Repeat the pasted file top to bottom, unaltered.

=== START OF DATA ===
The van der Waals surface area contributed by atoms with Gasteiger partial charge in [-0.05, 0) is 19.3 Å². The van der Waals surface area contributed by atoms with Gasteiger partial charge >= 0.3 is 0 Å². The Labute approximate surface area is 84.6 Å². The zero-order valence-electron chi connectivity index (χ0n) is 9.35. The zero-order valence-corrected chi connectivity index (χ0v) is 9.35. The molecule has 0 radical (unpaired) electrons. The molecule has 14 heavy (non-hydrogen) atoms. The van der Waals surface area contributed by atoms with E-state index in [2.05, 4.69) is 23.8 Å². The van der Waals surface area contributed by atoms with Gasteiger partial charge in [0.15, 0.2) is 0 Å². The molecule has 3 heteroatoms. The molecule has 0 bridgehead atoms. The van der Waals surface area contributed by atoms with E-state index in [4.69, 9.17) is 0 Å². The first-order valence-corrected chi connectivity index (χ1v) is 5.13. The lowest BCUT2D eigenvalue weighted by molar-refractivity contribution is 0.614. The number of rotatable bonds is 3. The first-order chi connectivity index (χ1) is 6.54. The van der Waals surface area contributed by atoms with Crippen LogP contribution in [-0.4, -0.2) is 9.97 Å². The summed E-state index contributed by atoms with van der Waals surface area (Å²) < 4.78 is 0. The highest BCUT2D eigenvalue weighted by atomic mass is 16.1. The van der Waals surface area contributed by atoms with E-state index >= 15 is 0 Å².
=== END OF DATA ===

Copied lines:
The van der Waals surface area contributed by atoms with Gasteiger partial charge in [-0.05, 0) is 19.3 Å². The van der Waals surface area contributed by atoms with Gasteiger partial charge >= 0.3 is 0 Å². The Labute approximate surface area is 84.6 Å². The zero-order valence-electron chi connectivity index (χ0n) is 9.35. The zero-order valence-corrected chi connectivity index (χ0v) is 9.35. The molecule has 0 radical (unpaired) electrons. The molecule has 14 heavy (non-hydrogen) atoms. The van der Waals surface area contributed by atoms with E-state index in [2.05, 4.69) is 23.8 Å². The van der Waals surface area contributed by atoms with Gasteiger partial charge in [0.15, 0.2) is 0 Å². The molecule has 3 heteroatoms. The molecule has 0 bridgehead atoms. The van der Waals surface area contributed by atoms with E-state index in [4.69, 9.17) is 0 Å². The first-order valence-corrected chi connectivity index (χ1v) is 5.13. The lowest BCUT2D eigenvalue weighted by molar-refractivity contribution is 0.614. The number of rotatable bonds is 3. The first-order chi connectivity index (χ1) is 6.54. The van der Waals surface area contributed by atoms with Crippen LogP contribution in [-0.4, -0.2) is 9.97 Å². The summed E-state index contributed by atoms with van der Waals surface area (Å²) < 4.78 is 0. The highest BCUT2D eigenvalue weighted by atomic mass is 16.1. The van der Waals surface area contributed by atoms with E-state index >= 15 is 0 Å².